• Santa Agueda, an a cappella song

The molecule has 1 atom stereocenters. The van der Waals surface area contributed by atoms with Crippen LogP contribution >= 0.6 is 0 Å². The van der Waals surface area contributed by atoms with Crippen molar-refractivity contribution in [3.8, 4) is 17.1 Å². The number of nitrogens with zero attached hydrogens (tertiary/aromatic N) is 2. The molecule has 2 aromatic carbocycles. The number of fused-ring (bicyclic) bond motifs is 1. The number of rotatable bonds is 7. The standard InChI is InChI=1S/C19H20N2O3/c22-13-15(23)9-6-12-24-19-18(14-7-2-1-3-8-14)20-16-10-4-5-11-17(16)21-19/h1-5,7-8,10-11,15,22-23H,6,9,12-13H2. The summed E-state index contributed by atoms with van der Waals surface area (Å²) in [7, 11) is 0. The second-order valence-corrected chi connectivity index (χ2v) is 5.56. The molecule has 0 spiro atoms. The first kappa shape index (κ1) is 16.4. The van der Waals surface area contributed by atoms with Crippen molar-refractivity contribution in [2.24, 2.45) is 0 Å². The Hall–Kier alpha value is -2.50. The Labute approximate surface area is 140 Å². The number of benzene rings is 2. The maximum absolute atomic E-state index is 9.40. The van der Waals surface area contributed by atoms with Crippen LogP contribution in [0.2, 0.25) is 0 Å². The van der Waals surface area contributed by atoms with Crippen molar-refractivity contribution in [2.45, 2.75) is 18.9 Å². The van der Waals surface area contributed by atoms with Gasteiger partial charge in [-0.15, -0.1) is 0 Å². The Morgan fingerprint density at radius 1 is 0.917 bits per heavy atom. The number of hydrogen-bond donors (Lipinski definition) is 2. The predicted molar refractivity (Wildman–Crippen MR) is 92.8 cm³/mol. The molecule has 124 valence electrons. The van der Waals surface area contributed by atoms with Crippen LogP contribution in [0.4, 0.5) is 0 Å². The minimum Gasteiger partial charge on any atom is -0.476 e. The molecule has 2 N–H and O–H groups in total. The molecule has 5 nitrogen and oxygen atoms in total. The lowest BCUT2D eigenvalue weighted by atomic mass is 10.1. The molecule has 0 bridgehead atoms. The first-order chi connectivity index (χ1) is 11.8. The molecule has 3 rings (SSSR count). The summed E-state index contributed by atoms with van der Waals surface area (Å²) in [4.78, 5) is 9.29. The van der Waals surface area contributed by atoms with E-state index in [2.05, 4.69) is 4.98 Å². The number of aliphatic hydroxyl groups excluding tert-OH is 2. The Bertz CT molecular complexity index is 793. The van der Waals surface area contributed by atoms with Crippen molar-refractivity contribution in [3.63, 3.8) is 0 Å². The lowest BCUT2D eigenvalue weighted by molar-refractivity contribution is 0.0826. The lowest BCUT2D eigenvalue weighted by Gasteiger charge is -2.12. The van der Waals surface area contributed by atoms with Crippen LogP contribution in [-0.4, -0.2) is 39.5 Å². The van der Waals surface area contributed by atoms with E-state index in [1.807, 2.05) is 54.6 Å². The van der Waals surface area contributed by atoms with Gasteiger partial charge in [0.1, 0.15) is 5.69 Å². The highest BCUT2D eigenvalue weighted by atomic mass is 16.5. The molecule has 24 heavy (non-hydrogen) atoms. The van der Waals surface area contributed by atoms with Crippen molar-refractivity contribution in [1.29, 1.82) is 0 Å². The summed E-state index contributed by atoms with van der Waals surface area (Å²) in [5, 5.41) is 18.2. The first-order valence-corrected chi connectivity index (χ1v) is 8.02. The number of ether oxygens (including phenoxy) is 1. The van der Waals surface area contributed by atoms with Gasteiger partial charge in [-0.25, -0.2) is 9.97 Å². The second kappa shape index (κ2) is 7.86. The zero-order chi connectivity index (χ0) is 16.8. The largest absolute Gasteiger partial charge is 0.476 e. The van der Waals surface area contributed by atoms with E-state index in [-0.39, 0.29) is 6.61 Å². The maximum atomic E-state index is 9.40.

Latin inscriptions in Aquitania preserve a number of words with cognates in proto-Basque, for instance the personal names Nescato and Cison (neskato and gizon mean "young girl" and "man" respectively in modern Basque[3]). This proposed language is called "Aquitanian" and was presumably spoken before the Romans brought Latin to the western Pyrenees. Roman neglect of this hinterland allowed Aquitanian Basque to survive while the Iberian and Tartessian languages died out. Basque did come to acquire some Latin vocabulary, both before and after the Latin of the area developed into Gascon (a branch of Occitan) in the northeast, Navarrese-Aragonese Romance in the southeast, and Castilian in the southwest. Image File history File links Santa_Águeda. ... Gallia Aquitania, a province of The Roman Empire Gallia Aquitania, in ancient geography, was a province of the Roman Empire, located in present-day southwest France and bordered by the provinces of Gallia Lugdunensis, Gallia Narbonensis, and Hispania Tarraconensis. ... Cognates are words that have a common origin. ... Aquitanian language was spoken in ancient Aquitaine (approximately between the Pyrenees and the Garonne), region later known as Gascony before the Roman conquest and, probably much later until the Upper Middle Ages. ... This article is about the state which existed from the 6th century BC to the 1st century BC. For the state which existed in the 18th century, see Roman Republic (18th century). ... The Iberian language describes a linguistic group identified with the Iberian civilization (7th century BC – 1st century BC), formed in the eastern and south-eastern regions of the Iberian peninsula. ... The Tartessian language is seemingly unrelated to all other languages, including Indo-European or Iberian language families, and is therefore considered a language isolate. ... The Gascon language is an Occitan dialect mostly spoken in Gascony (in the French départements of Pyrénées-Atlantiques, Hautes-Pyrénées, Landes, Gers, Gironde, a part of Lot-et-Garonne, a part of Haute-Garonne, and a part of Ariège), and in the small Spanish... Occitan (IPA AmE: ), known also as Lenga dòc or Langue doc (native name: occitan [1], lenga dòc [2]; native nickname: la lenga nòstra [3] i. ... The formation of Iberian Romance languages followed more or less this process: A common Latin/Romance language with dialectal differences was spoken throughout the ancient Roman Empire. ... The formation of Iberian Romance languages followed more or less this process: A common Latin/Romance language with dialectal differences was spoken throughout the ancient Roman Empire. ...